Time for a hard truth: Boise is not a football town. If it were, the sixth-ranked Boise State football team with its Heisman Trophy candidate would be selling out games at 33,500-seat Bronco Stadium.
If it were, the ticket department would not have to resort to a buy-three, get-one-free "Tick-et Treat" offer to lure people to the San Jose State game.
If it were, there wouldn't have been large pockets of empty seats for games against Miami (Ohio) and UC Davis.
If it were, tickets would not remain for every home game on the schedule, including rival Idaho.
You: Wait, it's the recession.
Me: Stop. You don't have ...
You: It's high ticket prices.
Me: You don't have to start spouting ...
You: Bad opponents.
Me: You don't have to start spouting reasons why you're not going.
You: But ...
Me: OK. Go ahead.
You: Bad economy. High ticket prices. Bad opponents. It's Halloween. It's cold.
Me: Feel better?
OK, but you do realize this is one reason why the Broncos are unlikely to be selected as an at-large team by a BCS game? Why, even if the Broncos are ranked higher, a team like Penn State or Ohio State or Notre Dame is certain to get selected first?
People are noticing the empty seats - and not just those bowl officials in the odd-colored blazers who visit this time of year. "Obviously, we wish we'd sell out all our games," coach Chris Petersen said. "You'd love it to be packed."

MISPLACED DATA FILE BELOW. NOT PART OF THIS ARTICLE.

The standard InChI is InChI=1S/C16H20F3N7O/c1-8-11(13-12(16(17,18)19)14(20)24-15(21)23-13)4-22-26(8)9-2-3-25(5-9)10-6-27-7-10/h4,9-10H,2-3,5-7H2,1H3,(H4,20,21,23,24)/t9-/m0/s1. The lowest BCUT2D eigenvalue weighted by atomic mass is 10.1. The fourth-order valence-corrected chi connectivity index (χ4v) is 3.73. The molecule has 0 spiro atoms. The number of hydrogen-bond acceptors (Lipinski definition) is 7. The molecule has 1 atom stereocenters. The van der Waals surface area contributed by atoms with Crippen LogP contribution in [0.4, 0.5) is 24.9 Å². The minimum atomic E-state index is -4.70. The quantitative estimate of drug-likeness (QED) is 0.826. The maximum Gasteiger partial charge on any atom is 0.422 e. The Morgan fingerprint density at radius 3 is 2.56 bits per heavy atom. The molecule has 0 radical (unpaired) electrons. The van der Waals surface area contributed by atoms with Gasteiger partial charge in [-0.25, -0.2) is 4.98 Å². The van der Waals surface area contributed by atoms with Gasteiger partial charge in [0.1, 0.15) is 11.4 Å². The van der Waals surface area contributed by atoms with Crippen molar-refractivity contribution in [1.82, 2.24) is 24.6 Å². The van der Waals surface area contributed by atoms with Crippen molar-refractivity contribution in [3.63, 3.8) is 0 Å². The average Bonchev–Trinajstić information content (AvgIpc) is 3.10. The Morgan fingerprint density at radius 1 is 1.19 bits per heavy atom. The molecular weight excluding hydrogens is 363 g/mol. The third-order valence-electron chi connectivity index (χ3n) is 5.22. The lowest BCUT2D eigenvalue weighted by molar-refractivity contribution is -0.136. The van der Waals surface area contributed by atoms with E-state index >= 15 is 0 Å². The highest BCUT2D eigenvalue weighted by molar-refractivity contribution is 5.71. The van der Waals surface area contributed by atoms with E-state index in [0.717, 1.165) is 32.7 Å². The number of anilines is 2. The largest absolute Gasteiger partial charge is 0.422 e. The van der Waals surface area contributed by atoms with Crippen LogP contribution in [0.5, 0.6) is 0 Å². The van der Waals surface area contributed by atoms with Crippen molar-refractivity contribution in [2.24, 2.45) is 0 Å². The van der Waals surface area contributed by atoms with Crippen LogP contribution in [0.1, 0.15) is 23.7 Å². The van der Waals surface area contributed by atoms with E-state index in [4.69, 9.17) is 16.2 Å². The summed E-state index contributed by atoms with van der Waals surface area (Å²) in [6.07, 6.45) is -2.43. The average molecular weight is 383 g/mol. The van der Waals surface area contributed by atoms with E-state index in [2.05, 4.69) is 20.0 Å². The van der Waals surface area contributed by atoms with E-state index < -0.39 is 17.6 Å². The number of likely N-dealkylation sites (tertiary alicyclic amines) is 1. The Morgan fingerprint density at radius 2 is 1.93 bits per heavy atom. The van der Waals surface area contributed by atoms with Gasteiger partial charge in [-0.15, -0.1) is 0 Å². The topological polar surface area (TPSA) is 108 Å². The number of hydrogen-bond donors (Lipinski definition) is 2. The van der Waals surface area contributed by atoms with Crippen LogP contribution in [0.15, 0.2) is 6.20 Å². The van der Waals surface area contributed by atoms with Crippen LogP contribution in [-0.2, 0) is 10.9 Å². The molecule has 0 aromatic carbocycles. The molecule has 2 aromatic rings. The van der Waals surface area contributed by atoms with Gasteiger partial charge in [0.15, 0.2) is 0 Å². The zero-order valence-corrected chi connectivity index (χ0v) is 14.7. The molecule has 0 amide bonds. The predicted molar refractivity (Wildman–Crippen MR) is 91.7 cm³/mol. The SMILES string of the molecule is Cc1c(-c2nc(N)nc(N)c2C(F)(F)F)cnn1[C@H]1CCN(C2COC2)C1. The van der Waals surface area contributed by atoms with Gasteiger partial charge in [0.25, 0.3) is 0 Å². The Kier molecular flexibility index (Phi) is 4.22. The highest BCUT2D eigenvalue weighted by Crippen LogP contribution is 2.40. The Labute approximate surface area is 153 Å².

Boise State added 1,500 bleachers to the south end zone this year - and hasn't sold out the stadium except for the season opener against Oregon. As of Friday afternoon, the Broncos had roughly, you guessed it, 1,500 tickets available for the San Jose State game.
What's going to happen if and when the school expands the stadium?
Sure, ticket prices might drop a bit (don't hold your breath), but are another 5,000 or 10,000 people going to show up for a game against 1-5 San Jose State?
They show up in Lincoln, Neb., and Norman, Okla., just to name a few cities of similar or smaller sizes where the home team is often favored by three or four touchdowns and the weather is often brutal and the tickets aren't cheap.
Those are football towns, where kids are raised in Cornhusker cribs and old men are laid to rest in Sooner caskets. Where the waiting list to purchase season tickets is long - and getting longer.
It's OK that Boise isn't a football town. Really, it is.
The city and the entire Treasure Valley have plenty of things going for it. Good things. Great things. All sorts of things that don't involve the blue turf at the corner of Broadway and University.
But we do need to be honest: Boise is not a football town.
We like our football and plenty of people love the Broncos, more than enough to create a homefield advantage at Bronco Stadium. Plenty don their blue and orange and have an opinion on the Broncos.
But Boise is an event town. The Oregon game was an event. The Rolling Stones at the Idaho Center was an event. The 2007 Fiesta Bowl was an event.
Boise State-San Jose State? Not an event.
No, just a Saturday day game with great football weather, a Heisman Trophy candidate and the No. 6 team in the country trying to extend its unbeaten streak to eight games and keep its BCS chances alive.
In a football town, they'd call it an event.
What's more, they'd call it a sellout.